The Bihar government was quick to announce a two-day state mourning over the death of former Union minister Arun Jaitley on Saturday. It did not come as a surprise given the close rapport Chief Minister Nitish Kumar shared with him over the years.
Nitish, in fact, owes a lot to Jaitley because it was the departed BJP leader who had played a crucial role in making him the Chief minister of Bihar at a time when even his own colleagues in the JD-U, including George Fernandes, were not willing to accept him as the leader of the NDA in the state.
The February 2005 assembly elections had thrown up a hung assembly in Bihar resulting in the imposition of President’s rule in the state. The NDA consisting of the JD-U and the BJP had not declared its chief ministerial candidate in that election. But ahead of the November 2005 assembly elections, the BJP top brass decided to project Nitish as the NDA’s chief ministerial candidate, realising that it would not be possible to dislodge the RJD government from power after 15 years without Nitish at the forefront of the tough poll battle. Earlier in 2000, Nitish had actually taken over the Chief Minister of Bihar with the BJP’s support but his government could not last beyond seven days for want of a majority in the state assembly.
Nevertheless, the BJP’s decision to project Nitish as the chief ministerial candidate in the run-up to the November 2005 elections did not go down well with George Fernades, who was the NDA convenor at the national level apart from being the numero uno leader of his party.
An upset Fernandes was quick to announce that Nitish was the choice of the BJP and not the JD-U. This came as a blow not only to Nitish but also to the BJP leadership which was hoping that the announcement would be approved by all the leaders in the NDA.
Nitish’s supporters believed that Fernandes had been “instigated” by certain party leaders like Digvijaya Singh to oppose the decision. Fernandes’ loyalists, on the other hand, felt that Nitish would not be acceptable to all sections of society. Even a few BJP leaders such as the widely respected Kailashpati Mishra echoed similar sentiments saying the upper caste voters would not accept Nitish as leader of the NDA.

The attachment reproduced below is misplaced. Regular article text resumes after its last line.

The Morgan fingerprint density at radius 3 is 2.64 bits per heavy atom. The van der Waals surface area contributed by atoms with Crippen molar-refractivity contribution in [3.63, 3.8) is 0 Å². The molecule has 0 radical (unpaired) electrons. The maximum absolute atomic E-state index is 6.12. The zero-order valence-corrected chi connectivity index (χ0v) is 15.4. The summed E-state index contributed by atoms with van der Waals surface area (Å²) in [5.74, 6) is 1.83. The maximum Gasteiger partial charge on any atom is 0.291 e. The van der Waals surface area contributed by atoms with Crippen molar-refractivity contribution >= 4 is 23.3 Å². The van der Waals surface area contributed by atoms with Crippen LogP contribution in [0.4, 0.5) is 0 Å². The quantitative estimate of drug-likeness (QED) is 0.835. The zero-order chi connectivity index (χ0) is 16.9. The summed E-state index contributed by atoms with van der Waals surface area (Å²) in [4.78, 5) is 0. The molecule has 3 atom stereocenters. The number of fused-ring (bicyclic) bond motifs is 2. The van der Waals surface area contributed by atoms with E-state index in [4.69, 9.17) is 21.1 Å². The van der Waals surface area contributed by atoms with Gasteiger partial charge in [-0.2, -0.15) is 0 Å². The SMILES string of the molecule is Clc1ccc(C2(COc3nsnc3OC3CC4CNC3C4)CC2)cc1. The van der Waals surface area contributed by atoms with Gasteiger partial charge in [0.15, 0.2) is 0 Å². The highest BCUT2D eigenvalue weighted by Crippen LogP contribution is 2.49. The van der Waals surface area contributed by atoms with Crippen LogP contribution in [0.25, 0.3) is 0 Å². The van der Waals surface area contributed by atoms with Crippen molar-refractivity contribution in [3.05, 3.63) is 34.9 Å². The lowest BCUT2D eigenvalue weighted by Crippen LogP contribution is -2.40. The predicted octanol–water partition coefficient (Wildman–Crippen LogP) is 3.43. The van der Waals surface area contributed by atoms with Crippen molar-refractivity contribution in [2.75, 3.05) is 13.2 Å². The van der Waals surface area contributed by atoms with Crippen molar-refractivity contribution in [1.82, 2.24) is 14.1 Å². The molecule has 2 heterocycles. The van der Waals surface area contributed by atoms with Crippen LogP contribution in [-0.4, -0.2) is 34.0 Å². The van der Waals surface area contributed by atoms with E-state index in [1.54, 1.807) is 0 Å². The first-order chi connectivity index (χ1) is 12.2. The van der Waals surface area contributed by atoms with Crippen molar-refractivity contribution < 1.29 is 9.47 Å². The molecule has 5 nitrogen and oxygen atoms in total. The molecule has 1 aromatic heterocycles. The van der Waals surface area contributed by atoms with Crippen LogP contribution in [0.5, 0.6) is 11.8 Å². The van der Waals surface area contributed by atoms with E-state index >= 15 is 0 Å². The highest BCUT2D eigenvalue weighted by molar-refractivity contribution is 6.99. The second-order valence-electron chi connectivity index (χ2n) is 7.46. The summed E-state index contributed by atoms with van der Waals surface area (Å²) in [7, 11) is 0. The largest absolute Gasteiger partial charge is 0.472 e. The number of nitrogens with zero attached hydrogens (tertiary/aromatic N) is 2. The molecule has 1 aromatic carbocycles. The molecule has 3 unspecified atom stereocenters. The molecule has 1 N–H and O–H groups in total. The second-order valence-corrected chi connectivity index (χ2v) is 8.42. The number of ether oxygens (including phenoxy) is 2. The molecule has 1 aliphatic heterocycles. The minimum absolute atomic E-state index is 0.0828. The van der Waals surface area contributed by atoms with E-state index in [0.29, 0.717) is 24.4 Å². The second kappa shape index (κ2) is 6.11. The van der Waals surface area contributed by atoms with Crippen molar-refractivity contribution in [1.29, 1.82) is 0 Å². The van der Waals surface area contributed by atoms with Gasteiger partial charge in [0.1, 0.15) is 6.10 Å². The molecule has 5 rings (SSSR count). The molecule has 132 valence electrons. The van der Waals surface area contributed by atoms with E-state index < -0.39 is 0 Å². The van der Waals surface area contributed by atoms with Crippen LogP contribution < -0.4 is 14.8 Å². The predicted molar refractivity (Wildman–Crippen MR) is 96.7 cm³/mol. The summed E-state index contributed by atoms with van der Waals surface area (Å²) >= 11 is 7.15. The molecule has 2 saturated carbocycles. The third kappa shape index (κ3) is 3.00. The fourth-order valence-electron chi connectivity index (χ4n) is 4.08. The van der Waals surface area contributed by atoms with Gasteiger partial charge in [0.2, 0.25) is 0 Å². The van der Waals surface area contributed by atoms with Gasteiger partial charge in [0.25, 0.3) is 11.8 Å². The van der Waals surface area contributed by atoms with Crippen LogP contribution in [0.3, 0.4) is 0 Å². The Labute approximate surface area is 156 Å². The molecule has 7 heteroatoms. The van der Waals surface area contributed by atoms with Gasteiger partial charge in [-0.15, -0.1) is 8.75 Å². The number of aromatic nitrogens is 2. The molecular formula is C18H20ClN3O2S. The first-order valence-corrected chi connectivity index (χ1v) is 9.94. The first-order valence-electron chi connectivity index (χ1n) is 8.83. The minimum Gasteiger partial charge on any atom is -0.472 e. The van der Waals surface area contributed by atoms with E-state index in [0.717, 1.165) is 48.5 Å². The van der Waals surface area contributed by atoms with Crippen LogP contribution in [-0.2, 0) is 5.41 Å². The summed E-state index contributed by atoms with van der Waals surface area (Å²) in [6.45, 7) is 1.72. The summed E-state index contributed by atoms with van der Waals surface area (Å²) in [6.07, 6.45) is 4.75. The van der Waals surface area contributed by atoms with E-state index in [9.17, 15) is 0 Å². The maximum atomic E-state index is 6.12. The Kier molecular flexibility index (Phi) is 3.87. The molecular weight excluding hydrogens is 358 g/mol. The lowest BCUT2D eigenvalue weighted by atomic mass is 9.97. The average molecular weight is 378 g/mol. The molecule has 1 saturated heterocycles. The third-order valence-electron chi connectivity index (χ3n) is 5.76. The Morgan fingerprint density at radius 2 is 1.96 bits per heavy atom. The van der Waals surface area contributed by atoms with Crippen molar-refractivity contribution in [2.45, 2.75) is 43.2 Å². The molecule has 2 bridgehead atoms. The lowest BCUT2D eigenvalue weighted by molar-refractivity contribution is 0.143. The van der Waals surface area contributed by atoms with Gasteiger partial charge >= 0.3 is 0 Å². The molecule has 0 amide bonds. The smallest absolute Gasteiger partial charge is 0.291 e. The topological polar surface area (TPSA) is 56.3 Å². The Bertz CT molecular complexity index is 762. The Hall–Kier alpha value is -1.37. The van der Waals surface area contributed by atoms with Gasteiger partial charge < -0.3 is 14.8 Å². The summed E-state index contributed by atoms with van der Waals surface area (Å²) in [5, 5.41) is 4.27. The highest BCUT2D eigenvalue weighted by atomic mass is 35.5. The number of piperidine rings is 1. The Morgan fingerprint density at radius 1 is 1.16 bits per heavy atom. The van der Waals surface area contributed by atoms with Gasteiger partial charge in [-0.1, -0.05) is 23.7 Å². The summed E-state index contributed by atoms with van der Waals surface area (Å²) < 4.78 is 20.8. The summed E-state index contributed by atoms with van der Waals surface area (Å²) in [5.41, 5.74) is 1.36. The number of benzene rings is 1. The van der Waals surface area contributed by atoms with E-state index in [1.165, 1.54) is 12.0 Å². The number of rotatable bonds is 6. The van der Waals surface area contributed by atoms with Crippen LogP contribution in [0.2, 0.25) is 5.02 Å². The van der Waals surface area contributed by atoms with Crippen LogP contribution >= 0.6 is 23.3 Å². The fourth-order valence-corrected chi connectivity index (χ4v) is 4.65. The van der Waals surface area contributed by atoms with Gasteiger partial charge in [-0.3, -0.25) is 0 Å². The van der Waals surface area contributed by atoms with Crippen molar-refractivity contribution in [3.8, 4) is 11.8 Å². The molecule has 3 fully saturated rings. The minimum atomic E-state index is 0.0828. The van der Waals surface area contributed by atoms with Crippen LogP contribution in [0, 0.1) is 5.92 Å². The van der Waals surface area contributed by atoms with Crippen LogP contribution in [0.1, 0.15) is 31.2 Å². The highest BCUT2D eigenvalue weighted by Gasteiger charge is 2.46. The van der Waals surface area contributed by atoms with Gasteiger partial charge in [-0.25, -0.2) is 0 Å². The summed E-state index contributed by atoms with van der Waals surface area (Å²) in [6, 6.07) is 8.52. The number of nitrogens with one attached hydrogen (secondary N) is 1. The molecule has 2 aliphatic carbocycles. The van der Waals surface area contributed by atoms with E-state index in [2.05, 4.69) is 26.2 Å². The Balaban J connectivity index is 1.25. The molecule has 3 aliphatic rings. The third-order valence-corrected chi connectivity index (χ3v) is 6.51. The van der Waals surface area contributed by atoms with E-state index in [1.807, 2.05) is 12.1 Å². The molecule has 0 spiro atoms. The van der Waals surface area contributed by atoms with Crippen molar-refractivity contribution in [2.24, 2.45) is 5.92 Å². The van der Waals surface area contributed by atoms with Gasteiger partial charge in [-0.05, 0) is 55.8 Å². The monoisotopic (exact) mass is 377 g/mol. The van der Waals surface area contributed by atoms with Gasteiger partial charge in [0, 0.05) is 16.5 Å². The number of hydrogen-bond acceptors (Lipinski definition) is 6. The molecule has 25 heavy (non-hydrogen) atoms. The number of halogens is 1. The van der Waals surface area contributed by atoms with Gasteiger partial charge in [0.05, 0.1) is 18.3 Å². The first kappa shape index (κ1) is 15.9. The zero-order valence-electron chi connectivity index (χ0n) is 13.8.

This created a piquant situation for the BJP think-tank, especially Arun Jaitley in Delhi who had backed Nitish to the hilt because of his wider acceptability and political acumen. Jaitley along with the late Pramod Mahajan soon got into troubleshooting mode. Jaitley rushed to meet Fernandes to convince him that Nitish was the best bet for NDA in their fight against Laloo Prasad Yadav. Fernandes was initially reluctant and talked about resentment in his party over the issue. He also expressed his annoyance for not being kept in the loop about the decision. He, however, relented, thanks to Jaitley’s persuasive skills that he had honed as a practising lawyer over the years and had often used in firefighting within his party.
After Fernandes relented, Jaitley did not have any problem in convincing his own party men. What helped him in his job was that senior Bihar BJP leader Sushil Kumar Modi was in favour of Nitish.
The NDA’s strategy to project Nitish as its chief ministerial candidate in 2005 November polls paid off. The election turned into a direct contest between Nitish and Laloo in which the voters gave a decisive mandate laying the solid foundation for the formation of the Nitish-led government in Bihar, which continues to rule Bihar.
For in-depth, objective and more importantly balanced journalism, Click here to subscribe to Outlook Magazine